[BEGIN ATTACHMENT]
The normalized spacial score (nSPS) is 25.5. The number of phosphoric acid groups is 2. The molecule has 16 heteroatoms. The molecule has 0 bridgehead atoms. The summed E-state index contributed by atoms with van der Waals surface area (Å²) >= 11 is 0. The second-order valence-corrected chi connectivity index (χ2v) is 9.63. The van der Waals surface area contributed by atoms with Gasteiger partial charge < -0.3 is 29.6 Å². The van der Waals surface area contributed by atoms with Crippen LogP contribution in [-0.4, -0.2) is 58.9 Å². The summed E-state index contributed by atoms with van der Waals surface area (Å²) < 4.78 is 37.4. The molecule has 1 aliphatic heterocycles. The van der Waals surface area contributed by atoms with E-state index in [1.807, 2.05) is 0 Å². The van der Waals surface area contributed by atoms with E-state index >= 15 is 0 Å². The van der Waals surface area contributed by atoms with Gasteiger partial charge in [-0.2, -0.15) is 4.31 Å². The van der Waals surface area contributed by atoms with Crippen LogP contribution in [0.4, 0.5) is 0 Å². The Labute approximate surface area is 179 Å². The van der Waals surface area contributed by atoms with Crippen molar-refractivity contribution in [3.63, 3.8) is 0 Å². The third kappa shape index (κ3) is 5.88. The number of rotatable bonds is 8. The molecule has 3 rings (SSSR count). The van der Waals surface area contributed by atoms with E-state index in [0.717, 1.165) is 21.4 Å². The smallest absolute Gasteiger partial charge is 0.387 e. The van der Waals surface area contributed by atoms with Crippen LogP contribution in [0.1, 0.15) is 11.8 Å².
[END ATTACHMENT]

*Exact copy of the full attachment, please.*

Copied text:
The normalized spacial score (nSPS) is 25.5. The number of phosphoric acid groups is 2. The molecule has 16 heteroatoms. The molecule has 0 bridgehead atoms. The summed E-state index contributed by atoms with van der Waals surface area (Å²) >= 11 is 0. The second-order valence-corrected chi connectivity index (χ2v) is 9.63. The van der Waals surface area contributed by atoms with Gasteiger partial charge < -0.3 is 29.6 Å². The van der Waals surface area contributed by atoms with Crippen LogP contribution in [-0.4, -0.2) is 58.9 Å². The summed E-state index contributed by atoms with van der Waals surface area (Å²) < 4.78 is 37.4. The molecule has 1 aliphatic heterocycles. The van der Waals surface area contributed by atoms with E-state index in [1.807, 2.05) is 0 Å². The van der Waals surface area contributed by atoms with E-state index >= 15 is 0 Å². The van der Waals surface area contributed by atoms with Gasteiger partial charge in [-0.2, -0.15) is 4.31 Å². The van der Waals surface area contributed by atoms with Crippen LogP contribution in [0.4, 0.5) is 0 Å². The Labute approximate surface area is 179 Å². The van der Waals surface area contributed by atoms with Crippen molar-refractivity contribution in [3.63, 3.8) is 0 Å². The third kappa shape index (κ3) is 5.88. The number of rotatable bonds is 8. The molecule has 3 rings (SSSR count). The van der Waals surface area contributed by atoms with E-state index in [0.717, 1.165) is 21.4 Å². The smallest absolute Gasteiger partial charge is 0.387 e. The van der Waals surface area contributed by atoms with Crippen LogP contribution in [0.1, 0.15) is 11.8 Å².